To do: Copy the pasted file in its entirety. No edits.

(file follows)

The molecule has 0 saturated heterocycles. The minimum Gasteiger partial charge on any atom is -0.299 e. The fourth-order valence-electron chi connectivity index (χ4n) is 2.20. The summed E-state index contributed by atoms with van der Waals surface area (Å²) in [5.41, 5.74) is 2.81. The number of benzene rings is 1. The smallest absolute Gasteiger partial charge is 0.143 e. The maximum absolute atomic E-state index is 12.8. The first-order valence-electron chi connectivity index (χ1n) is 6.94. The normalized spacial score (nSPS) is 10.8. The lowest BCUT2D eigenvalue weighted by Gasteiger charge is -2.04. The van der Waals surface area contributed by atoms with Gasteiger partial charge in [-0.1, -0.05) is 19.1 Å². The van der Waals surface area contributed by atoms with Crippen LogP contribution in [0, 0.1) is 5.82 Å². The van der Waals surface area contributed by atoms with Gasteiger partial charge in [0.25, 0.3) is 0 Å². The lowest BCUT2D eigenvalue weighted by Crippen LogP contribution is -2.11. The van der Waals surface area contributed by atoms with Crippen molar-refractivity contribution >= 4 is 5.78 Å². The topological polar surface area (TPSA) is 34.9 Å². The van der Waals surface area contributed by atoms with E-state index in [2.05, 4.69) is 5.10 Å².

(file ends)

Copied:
The molecule has 0 saturated heterocycles. The minimum Gasteiger partial charge on any atom is -0.299 e. The fourth-order valence-electron chi connectivity index (χ4n) is 2.20. The summed E-state index contributed by atoms with van der Waals surface area (Å²) in [5.41, 5.74) is 2.81. The number of benzene rings is 1. The smallest absolute Gasteiger partial charge is 0.143 e. The maximum absolute atomic E-state index is 12.8. The first-order valence-electron chi connectivity index (χ1n) is 6.94. The normalized spacial score (nSPS) is 10.8. The lowest BCUT2D eigenvalue weighted by Gasteiger charge is -2.04. The van der Waals surface area contributed by atoms with Gasteiger partial charge in [-0.1, -0.05) is 19.1 Å². The van der Waals surface area contributed by atoms with Crippen LogP contribution in [0, 0.1) is 5.82 Å². The van der Waals surface area contributed by atoms with Gasteiger partial charge in [0.25, 0.3) is 0 Å². The lowest BCUT2D eigenvalue weighted by Crippen LogP contribution is -2.11. The van der Waals surface area contributed by atoms with Crippen molar-refractivity contribution >= 4 is 5.78 Å². The topological polar surface area (TPSA) is 34.9 Å². The van der Waals surface area contributed by atoms with E-state index in [2.05, 4.69) is 5.10 Å².